She didn’t ask about his leg as she carried his things up the stairs. It was clear that it had been severely damaged somehow, by his ambling gait and the soft thump THUMP his boot made against the floor. His posture was thrown off; he no longer stood the tall and proud Malfoy she had once known. There was something different about him, a reservation that made him hold his tongue as his eyes swept around the rooms, taking everything in. It was an odd thing, and Hermione found that she often looked to him to see what his reactions to things would be.
Hermione hadn’t said anything when she dropped the last of his suitcases in front of his fireplace, but a quiet, “Thank you,” followed her as the door swung shut.
When his screams woke her in the night, she sat listening on her bed and wondered if this was how he had felt listening to her scream.
The next few days were spent in the careful balance between observation and avoidance. The whole situation seemed to provide nothing but endless amusement to the hostess, who often sat in her chair during breakfast trying to hide her smile behind both tea and toast. More often than not she spent the entire meal with her face covered by bread and china.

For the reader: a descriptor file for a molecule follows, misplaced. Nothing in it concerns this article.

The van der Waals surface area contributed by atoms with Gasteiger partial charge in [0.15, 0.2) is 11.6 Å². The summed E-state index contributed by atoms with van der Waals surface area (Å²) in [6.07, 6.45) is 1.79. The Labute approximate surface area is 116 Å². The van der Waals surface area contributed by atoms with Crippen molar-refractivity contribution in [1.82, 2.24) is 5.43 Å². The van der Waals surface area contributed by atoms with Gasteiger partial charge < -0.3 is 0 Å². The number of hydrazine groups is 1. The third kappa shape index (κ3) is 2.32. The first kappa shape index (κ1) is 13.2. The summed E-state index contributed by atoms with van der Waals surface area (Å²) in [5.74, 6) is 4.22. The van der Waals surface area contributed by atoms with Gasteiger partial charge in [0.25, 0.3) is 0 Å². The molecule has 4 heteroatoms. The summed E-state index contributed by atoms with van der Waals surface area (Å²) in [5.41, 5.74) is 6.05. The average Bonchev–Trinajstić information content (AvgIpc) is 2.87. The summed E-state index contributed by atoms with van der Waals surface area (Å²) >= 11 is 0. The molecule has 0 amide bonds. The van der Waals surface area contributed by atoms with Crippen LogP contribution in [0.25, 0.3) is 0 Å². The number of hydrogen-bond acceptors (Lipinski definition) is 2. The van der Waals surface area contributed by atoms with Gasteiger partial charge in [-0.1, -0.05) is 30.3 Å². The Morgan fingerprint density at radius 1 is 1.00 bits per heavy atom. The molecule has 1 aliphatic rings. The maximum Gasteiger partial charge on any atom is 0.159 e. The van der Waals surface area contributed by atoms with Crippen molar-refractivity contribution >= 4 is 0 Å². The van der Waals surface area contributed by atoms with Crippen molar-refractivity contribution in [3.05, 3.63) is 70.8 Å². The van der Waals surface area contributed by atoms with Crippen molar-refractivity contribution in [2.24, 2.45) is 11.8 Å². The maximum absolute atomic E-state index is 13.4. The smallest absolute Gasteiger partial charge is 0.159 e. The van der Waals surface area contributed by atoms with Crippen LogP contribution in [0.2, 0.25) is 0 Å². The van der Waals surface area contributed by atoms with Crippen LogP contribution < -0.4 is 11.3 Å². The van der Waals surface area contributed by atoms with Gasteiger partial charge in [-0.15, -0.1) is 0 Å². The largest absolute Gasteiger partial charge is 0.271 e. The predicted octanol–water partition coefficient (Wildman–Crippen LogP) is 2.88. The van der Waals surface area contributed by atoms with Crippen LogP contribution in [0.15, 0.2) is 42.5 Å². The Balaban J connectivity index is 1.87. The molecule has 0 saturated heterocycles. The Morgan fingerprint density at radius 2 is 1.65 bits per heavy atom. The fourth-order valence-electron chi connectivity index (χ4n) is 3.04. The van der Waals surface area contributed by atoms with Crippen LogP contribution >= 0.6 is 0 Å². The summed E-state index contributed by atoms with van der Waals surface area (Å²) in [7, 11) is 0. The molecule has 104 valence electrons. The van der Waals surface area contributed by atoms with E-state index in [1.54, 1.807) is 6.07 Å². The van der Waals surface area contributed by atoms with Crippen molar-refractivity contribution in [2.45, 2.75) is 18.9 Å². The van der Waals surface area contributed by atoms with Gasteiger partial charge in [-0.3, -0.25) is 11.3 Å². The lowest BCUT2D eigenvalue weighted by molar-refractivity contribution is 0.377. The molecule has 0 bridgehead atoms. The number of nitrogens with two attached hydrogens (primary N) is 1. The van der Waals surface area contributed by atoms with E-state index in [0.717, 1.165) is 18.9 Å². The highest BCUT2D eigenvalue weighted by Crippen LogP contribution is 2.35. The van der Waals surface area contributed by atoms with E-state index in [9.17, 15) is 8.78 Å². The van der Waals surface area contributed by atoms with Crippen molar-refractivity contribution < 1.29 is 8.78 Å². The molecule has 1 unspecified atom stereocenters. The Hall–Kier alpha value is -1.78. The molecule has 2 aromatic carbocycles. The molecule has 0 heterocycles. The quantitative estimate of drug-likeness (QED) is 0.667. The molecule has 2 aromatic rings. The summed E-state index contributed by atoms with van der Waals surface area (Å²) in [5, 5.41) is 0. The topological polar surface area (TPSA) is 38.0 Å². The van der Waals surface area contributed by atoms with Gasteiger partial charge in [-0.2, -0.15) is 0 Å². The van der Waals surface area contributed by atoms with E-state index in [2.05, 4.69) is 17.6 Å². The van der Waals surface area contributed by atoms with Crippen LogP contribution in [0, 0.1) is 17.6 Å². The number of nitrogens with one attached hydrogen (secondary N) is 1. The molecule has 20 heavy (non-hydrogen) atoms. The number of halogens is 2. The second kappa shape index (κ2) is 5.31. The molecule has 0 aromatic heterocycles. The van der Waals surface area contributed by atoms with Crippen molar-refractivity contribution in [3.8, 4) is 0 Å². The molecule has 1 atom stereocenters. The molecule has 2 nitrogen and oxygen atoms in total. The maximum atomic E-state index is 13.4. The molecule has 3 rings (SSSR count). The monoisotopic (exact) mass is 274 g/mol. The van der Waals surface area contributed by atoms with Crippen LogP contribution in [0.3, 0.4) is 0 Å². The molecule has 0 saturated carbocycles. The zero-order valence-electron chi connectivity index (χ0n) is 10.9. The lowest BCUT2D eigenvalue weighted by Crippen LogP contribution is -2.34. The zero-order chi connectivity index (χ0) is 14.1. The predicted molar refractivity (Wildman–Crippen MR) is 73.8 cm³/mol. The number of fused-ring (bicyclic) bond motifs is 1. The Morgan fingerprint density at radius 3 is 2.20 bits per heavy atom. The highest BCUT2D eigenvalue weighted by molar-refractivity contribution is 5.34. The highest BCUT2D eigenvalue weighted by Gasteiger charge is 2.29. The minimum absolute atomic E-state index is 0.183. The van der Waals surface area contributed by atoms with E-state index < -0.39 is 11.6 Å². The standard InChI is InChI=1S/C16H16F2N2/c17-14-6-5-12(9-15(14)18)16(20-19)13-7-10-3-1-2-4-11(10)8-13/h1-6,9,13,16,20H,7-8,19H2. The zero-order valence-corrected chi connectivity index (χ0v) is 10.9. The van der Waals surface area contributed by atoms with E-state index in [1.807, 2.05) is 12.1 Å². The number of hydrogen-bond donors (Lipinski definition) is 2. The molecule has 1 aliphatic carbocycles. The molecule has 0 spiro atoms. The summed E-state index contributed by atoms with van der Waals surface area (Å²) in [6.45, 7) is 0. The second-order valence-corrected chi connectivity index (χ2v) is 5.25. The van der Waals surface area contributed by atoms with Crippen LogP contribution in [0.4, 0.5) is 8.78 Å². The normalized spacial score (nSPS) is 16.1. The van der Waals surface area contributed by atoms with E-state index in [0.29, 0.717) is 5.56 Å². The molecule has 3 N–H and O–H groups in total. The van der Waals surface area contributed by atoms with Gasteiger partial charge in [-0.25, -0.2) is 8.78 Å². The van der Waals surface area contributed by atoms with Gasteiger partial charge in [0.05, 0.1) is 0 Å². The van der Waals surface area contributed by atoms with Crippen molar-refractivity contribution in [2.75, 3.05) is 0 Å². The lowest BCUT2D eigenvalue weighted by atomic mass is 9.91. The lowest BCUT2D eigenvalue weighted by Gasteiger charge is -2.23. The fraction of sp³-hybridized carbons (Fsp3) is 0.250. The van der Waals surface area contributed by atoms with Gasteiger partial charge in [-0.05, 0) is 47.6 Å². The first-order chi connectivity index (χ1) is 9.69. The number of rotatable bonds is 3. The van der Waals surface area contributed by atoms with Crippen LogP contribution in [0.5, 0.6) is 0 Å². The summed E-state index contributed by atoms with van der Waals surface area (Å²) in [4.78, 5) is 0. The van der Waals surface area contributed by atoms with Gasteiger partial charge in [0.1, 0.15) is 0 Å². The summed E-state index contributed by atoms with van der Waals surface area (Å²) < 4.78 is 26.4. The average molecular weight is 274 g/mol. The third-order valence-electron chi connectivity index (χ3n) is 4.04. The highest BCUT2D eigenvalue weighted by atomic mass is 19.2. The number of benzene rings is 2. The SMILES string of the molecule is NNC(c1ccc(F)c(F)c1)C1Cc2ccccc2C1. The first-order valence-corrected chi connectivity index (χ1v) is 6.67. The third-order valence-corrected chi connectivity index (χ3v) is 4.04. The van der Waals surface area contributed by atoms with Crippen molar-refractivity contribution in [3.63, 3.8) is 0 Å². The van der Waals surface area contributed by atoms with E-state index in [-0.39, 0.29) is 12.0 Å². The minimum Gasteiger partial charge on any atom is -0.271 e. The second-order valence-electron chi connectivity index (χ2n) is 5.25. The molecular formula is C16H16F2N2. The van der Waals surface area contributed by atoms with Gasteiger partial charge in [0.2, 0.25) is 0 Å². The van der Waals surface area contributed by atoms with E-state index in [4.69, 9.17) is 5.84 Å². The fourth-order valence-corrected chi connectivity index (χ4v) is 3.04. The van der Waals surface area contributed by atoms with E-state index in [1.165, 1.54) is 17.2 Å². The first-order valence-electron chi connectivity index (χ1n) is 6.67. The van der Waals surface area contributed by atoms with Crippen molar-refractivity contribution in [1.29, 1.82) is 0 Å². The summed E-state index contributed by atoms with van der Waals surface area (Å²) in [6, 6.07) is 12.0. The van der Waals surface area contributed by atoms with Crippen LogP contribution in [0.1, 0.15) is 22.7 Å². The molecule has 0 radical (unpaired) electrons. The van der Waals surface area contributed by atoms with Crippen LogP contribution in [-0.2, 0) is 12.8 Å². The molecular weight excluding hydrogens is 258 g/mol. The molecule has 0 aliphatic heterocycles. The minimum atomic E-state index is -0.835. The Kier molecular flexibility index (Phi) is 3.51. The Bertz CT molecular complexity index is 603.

Hermione and Malfoy’s interactions were made up of nothing more than side glances and short phrases; “Butter, please,” and “Tea, if you could.”
She was on her daily walk, sunlight filtering down from the thick canopy of leaves to settle prettily on the flowers when a shadow fell over her shoulder. Hermione didn’t say anything, didn’t look back, but slowed her pace to accommodate his stilted shuffle.
There were no words, for a time, and when they came they were soft, intent.
“I don’t know where to begin.” Malfoy seemed to throw them to the trees; a boomerang that would return with the right answer.
“I don’t know where to begin, but I think it should be with an apology.”